- SO2 levels at bottling are important since they help counteract the oxygen pickup that occurs during bottling and protects the wine over its lifetime. Most adjust free sulfur levels to 25 to 50 parts per million.
Several forms of sulfur are added to wine. Sulfur dioxide is a gas under ambient conditions, and the gaseous form is sometimes used to sanitize barrels during storage. For wine additions, a liquid form of SO2 is used to facilitate handling and measuring. Potassium metabisulfite (KMBS) is a salt form that releases SO2 when dissolved in water. KMBS is easier to handle and less noxious than the other forms and has grown in popularity. However, it increases the amount of potassium in the wine, which can result in higher levels of tartrates.
The legal limit for total SO2 allowed in dry wine is between 150 to 350 parts per million in most countries. In practice, most dry wines have less than 100 parts per million total sulfur, with 80 typical for red wine. Sweet wines require higher levels of SO2 and have higher legal limits, since a greater proportion of the total becomes bound (to sugar).
Understanding how SO2 behaves is key to minimizing its use. Healthy fruit, low pH and residual sugar, clean cellar practices, and minimizing oxygen exposure allow the winemaker to use less. Additionally, aging the wine on its lees or delaying malolactic fermentation pushes back the initial addition of SO2, which can reduce the overall amount added to the wine during the course of its life.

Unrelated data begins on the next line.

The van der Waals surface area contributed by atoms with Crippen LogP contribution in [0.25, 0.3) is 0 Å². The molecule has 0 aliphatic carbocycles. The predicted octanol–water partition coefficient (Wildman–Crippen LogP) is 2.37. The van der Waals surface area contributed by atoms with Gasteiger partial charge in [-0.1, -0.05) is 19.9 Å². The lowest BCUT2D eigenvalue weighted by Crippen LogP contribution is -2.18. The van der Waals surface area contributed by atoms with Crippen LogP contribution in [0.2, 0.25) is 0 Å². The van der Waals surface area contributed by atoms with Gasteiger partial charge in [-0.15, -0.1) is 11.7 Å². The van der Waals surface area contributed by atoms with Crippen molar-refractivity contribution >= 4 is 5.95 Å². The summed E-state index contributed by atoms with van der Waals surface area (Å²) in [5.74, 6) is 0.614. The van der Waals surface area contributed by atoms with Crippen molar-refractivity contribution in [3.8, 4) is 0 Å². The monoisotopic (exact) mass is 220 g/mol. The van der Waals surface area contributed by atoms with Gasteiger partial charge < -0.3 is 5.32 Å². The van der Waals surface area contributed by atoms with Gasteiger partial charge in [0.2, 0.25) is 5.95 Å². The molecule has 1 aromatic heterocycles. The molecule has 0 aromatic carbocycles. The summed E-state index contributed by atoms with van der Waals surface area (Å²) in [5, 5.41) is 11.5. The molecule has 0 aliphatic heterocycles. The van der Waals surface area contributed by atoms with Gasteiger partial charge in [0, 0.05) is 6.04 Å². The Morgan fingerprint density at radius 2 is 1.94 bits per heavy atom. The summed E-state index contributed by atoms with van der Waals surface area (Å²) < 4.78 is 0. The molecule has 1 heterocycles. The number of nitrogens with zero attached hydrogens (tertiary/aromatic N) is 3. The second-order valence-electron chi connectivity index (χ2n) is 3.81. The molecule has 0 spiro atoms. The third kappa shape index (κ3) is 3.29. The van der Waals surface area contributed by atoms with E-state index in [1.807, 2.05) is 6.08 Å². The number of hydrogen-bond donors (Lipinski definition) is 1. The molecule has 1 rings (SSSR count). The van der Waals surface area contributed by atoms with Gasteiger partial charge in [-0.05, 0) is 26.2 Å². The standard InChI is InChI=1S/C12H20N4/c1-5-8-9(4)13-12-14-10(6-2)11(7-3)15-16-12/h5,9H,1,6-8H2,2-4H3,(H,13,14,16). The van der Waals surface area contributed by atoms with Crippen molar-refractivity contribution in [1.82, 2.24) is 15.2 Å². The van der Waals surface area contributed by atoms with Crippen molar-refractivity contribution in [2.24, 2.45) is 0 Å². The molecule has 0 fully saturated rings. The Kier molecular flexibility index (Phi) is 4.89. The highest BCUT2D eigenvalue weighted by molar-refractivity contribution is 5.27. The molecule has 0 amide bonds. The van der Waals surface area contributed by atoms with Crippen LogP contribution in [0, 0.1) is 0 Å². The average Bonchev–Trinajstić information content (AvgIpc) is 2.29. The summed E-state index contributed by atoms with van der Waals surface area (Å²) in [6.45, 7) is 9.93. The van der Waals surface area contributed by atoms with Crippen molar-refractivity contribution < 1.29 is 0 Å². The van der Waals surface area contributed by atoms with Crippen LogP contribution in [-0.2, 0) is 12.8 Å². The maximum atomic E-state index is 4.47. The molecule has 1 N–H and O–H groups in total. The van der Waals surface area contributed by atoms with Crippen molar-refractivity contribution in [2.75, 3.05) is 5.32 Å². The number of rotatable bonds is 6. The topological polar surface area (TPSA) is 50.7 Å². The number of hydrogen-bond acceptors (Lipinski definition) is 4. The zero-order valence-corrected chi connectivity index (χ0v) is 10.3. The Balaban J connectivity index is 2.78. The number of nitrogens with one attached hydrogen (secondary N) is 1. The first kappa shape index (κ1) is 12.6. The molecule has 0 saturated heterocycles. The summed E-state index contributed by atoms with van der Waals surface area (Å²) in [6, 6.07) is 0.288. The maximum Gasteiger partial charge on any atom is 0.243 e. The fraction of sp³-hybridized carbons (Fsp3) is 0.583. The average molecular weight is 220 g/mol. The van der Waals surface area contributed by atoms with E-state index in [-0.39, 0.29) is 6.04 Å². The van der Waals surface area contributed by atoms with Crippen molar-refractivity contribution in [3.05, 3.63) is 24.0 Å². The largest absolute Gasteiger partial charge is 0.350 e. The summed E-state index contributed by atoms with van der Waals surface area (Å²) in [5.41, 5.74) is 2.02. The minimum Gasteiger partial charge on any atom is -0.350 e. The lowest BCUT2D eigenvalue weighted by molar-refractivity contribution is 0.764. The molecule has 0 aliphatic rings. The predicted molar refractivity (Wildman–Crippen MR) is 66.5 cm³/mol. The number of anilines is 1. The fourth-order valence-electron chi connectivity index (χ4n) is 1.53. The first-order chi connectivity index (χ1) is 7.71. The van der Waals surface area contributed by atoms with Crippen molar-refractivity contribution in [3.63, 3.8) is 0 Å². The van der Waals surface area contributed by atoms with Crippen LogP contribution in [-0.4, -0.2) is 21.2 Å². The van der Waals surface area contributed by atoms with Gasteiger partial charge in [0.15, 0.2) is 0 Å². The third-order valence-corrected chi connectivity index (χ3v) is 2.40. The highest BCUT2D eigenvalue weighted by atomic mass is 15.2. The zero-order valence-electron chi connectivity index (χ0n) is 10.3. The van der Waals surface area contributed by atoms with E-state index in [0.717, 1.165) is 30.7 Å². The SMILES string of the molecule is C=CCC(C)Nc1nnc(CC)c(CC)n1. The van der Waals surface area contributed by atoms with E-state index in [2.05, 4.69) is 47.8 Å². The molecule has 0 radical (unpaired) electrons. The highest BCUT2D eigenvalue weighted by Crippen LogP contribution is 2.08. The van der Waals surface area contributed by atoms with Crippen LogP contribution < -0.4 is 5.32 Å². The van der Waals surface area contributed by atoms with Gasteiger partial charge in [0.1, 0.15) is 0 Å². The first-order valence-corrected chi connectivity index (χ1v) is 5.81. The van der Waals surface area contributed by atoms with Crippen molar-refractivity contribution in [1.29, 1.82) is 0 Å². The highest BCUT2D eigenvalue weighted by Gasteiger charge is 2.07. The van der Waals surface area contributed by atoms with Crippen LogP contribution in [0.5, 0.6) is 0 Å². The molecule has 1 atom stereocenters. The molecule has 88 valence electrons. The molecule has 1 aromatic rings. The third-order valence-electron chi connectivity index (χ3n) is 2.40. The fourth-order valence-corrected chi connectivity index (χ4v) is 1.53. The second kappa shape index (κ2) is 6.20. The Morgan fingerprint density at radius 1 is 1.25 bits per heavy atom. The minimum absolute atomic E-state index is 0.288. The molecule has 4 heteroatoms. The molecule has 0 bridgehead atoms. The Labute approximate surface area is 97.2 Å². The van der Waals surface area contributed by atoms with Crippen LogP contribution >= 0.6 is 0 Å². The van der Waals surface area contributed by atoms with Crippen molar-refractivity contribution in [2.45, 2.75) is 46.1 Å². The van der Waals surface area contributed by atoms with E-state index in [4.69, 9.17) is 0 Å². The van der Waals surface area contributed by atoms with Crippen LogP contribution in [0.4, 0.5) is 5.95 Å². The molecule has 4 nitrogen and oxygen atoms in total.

Racking, or soutirage, is a cellar operation that clarifies and aerates wine. During racking, the wine is transferred, and the solids that have settled to the bottom of the tank or barrel are left behind. These solids, called lees, include yeast, grape solids, and tartrate crystals. Transferring wine is inherently an oxidative process, but the winemaker may choose to limit or promote oxygen exposure during racking based on the condition of the wine and winemaking goals.
Desired level of clarity, lees contact, and oxygen exposure are considerations for the frequency of racking. Unless another method of clarification is used, wine will be racked at least once prior to bottling to remove the fermentation lees, and some are racked as many as six or more times for better clarity and tannin maturation and to avoid reduction. Alternately, “reductive” wine styles may be racked minimally and protected with inert gas during the process. Racking may occur during the following stages of the winemaking process. In general, winemakers seek to minimize wine transfer, and many of these steps are combined:
- In white winemaking, just after pressing and prior to fermentation to remove solids. If solids are desired, a portion may be added back to increase turbidity, or the wine may be racked “dirty,” with some solids included during racking.
- After primary fermentation to remove the gross lees, or the large volume of lees generated during fermentation.
- After malolactic fermentation to remove lees prior to the addition of SO2.
- Periodically throughout aging for clarification and aeration.
- During blending.